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Published by glennpease



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Published by: glennpease on Feb 20, 2013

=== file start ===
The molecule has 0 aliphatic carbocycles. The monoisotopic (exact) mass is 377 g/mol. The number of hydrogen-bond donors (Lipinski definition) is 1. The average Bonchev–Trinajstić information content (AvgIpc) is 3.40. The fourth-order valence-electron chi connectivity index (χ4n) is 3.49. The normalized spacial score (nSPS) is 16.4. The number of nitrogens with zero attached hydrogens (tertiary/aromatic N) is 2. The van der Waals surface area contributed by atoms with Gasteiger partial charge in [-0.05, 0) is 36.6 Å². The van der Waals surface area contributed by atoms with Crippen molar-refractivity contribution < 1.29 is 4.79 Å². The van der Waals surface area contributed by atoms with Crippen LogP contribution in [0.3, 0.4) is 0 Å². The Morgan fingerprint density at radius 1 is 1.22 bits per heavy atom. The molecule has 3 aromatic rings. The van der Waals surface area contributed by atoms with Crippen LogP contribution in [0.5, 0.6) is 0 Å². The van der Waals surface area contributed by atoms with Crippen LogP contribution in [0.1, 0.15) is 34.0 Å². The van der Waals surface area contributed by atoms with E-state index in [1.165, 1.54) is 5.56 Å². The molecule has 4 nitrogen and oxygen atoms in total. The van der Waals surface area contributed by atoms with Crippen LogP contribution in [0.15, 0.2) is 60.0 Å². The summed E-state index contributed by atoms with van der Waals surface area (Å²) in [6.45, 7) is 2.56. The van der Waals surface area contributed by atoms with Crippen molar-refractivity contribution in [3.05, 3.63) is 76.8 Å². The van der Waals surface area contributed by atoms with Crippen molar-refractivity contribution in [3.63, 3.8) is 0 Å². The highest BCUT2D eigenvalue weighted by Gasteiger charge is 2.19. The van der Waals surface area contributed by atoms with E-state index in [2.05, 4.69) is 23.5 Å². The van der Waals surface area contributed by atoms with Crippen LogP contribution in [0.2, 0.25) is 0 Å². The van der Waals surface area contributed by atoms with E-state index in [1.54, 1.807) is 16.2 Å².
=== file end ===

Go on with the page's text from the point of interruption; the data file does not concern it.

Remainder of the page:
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BY PHILLIPS BROOKS(Clericus Club, Boston, Mass., October, 1873.)It is hardly to be supposed that when our people Sun-day after Sunday pray to the good Lord to deliver themfrom all false doctrine, heresy, and schism, they have avery clear idea of what the sin exactly is which the secondterm in their prayer denotes. It is one of the terms whichpeople are very apt to think they understand until theyundertake its explanation ; then they find that their ideaof it is very vague. The term itself has a certain obsolete-ness of sound, a certain flavor of that old-time quaintness,which many good souls like in their religion. It inspiresa gentle horror that is not unpleasant, and indeed seemsto be a favorite sin for some men's minds to dwell upon,perhaps because its very vagueness saves them from thepossibility, and so from the necessity, of bringing it veryclosely home either to their own or to their brethren'sconsciences and destinies.And yet with all this it is clear enough that there issomething called heresy, which in all times has beendreaded and rebuked, and often violently punished. Scrip-ture begins the strain of objurgation, and it is heard stillin the literature of to-day. Surely it wiU be well if wecan study the meaning of the disgraceful term, the natureof the disgraceful sin ; and lest any one should think thatwe treat as vague and difficult that which is recognizedto be perfectly simple and clear, let us justify our essaywith this, as a sort of motto, out of St. Augustine : "Not78 ESSAYS AND ADD MESSES,every error," he says, "is heresy, though every heresywhich is blameworthy cannot be heresy without someerror. What, therefore, makes one a heretic I think it isperhaps impossible, certainly very difficult, to comprehendin a regular definition."That certainly opens a promising field for study anddiscussion. It is one of those subjects which must bestudied in connection with the words with which theyhave always been identified. The word " heresy," then,as everybody knows, primarily means " choice." It is asubjective thing, an action of the will. Here at the verybegLuning its moral character is stamped upon it. Per-haps it is not too soon to say that to trace that moralcharacter always clingiug to it obstinately, haunting it,and forever reappearing when it seems to have been lost,always determining it^ treatment and its limitations, will